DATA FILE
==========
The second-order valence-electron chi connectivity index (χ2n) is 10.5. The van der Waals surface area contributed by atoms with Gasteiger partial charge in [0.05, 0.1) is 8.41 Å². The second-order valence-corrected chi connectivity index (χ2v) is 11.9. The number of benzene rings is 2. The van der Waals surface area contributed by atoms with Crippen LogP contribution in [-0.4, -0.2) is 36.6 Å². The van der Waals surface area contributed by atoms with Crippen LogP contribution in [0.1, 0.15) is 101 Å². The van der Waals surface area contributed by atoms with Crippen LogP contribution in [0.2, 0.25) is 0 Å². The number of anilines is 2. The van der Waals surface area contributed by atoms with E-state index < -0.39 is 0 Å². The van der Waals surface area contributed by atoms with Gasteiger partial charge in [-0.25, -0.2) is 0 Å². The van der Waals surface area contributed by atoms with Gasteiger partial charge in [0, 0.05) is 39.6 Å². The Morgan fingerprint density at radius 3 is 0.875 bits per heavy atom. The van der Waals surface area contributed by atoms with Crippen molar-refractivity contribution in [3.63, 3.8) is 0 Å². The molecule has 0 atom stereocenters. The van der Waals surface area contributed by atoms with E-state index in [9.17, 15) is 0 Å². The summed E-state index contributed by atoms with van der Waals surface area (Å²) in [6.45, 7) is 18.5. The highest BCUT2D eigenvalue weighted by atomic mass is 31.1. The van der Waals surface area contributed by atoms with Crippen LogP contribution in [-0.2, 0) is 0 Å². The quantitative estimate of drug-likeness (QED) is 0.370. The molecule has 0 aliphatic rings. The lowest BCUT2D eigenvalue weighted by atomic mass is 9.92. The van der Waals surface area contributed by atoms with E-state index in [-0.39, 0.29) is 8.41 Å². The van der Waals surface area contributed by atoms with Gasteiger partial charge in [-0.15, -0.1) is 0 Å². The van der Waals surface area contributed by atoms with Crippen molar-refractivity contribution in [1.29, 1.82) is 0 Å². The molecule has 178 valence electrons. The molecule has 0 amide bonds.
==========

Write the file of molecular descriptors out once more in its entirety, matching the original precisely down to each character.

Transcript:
The second-order valence-electron chi connectivity index (χ2n) is 10.5. The van der Waals surface area contributed by atoms with Gasteiger partial charge in [0.05, 0.1) is 8.41 Å². The second-order valence-corrected chi connectivity index (χ2v) is 11.9. The number of benzene rings is 2. The van der Waals surface area contributed by atoms with Crippen LogP contribution in [-0.4, -0.2) is 36.6 Å². The van der Waals surface area contributed by atoms with Crippen LogP contribution in [0.1, 0.15) is 101 Å². The van der Waals surface area contributed by atoms with Crippen LogP contribution in [0.2, 0.25) is 0 Å². The number of anilines is 2. The van der Waals surface area contributed by atoms with E-state index < -0.39 is 0 Å². The van der Waals surface area contributed by atoms with Gasteiger partial charge in [-0.25, -0.2) is 0 Å². The van der Waals surface area contributed by atoms with Gasteiger partial charge in [0, 0.05) is 39.6 Å². The Morgan fingerprint density at radius 3 is 0.875 bits per heavy atom. The van der Waals surface area contributed by atoms with Crippen molar-refractivity contribution in [3.63, 3.8) is 0 Å². The molecule has 0 atom stereocenters. The van der Waals surface area contributed by atoms with E-state index in [9.17, 15) is 0 Å². The summed E-state index contributed by atoms with van der Waals surface area (Å²) in [6.45, 7) is 18.5. The highest BCUT2D eigenvalue weighted by atomic mass is 31.1. The van der Waals surface area contributed by atoms with Crippen LogP contribution in [-0.2, 0) is 0 Å². The quantitative estimate of drug-likeness (QED) is 0.370. The molecule has 0 aliphatic rings. The lowest BCUT2D eigenvalue weighted by atomic mass is 9.92. The van der Waals surface area contributed by atoms with E-state index in [-0.39, 0.29) is 8.41 Å². The van der Waals surface area contributed by atoms with Gasteiger partial charge in [-0.15, -0.1) is 0 Å². The van der Waals surface area contributed by atoms with Crippen molar-refractivity contribution in [1.29, 1.82) is 0 Å². The molecule has 178 valence electrons. The molecule has 0 amide bonds.